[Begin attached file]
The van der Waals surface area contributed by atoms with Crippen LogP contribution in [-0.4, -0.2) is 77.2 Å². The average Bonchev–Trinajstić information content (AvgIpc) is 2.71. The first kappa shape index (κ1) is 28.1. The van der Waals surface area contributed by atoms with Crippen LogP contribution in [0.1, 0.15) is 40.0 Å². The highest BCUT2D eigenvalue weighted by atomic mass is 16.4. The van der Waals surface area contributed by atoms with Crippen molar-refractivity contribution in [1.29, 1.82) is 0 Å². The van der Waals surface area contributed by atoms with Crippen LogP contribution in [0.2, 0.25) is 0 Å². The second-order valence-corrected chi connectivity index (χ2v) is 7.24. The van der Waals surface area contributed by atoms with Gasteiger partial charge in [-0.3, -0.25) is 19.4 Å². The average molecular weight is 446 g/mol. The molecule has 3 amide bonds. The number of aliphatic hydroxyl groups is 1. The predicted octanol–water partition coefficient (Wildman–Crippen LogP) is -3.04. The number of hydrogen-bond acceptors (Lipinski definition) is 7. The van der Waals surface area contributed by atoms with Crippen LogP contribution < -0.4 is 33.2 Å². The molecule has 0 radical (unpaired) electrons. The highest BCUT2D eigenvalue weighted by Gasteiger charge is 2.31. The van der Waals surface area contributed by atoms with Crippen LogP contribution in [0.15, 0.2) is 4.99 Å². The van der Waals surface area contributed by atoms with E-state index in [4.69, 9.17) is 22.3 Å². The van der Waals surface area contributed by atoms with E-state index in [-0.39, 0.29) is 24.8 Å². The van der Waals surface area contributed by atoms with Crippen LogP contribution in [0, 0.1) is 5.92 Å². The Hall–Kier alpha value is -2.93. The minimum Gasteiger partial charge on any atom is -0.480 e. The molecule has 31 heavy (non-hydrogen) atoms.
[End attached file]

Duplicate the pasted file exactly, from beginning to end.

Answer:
The van der Waals surface area contributed by atoms with Crippen LogP contribution in [-0.4, -0.2) is 77.2 Å². The average Bonchev–Trinajstić information content (AvgIpc) is 2.71. The first kappa shape index (κ1) is 28.1. The van der Waals surface area contributed by atoms with Crippen LogP contribution in [0.1, 0.15) is 40.0 Å². The highest BCUT2D eigenvalue weighted by atomic mass is 16.4. The van der Waals surface area contributed by atoms with Crippen molar-refractivity contribution in [1.29, 1.82) is 0 Å². The van der Waals surface area contributed by atoms with Crippen LogP contribution in [0.2, 0.25) is 0 Å². The second-order valence-corrected chi connectivity index (χ2v) is 7.24. The van der Waals surface area contributed by atoms with Gasteiger partial charge in [-0.3, -0.25) is 19.4 Å². The average molecular weight is 446 g/mol. The molecule has 3 amide bonds. The number of aliphatic hydroxyl groups is 1. The predicted octanol–water partition coefficient (Wildman–Crippen LogP) is -3.04. The number of hydrogen-bond acceptors (Lipinski definition) is 7. The van der Waals surface area contributed by atoms with Crippen LogP contribution < -0.4 is 33.2 Å². The molecule has 0 radical (unpaired) electrons. The highest BCUT2D eigenvalue weighted by Gasteiger charge is 2.31. The van der Waals surface area contributed by atoms with Crippen LogP contribution in [0.15, 0.2) is 4.99 Å². The van der Waals surface area contributed by atoms with E-state index in [4.69, 9.17) is 22.3 Å². The van der Waals surface area contributed by atoms with E-state index in [-0.39, 0.29) is 24.8 Å². The van der Waals surface area contributed by atoms with Crippen LogP contribution in [0, 0.1) is 5.92 Å². The Hall–Kier alpha value is -2.93. The minimum Gasteiger partial charge on any atom is -0.480 e. The molecule has 31 heavy (non-hydrogen) atoms.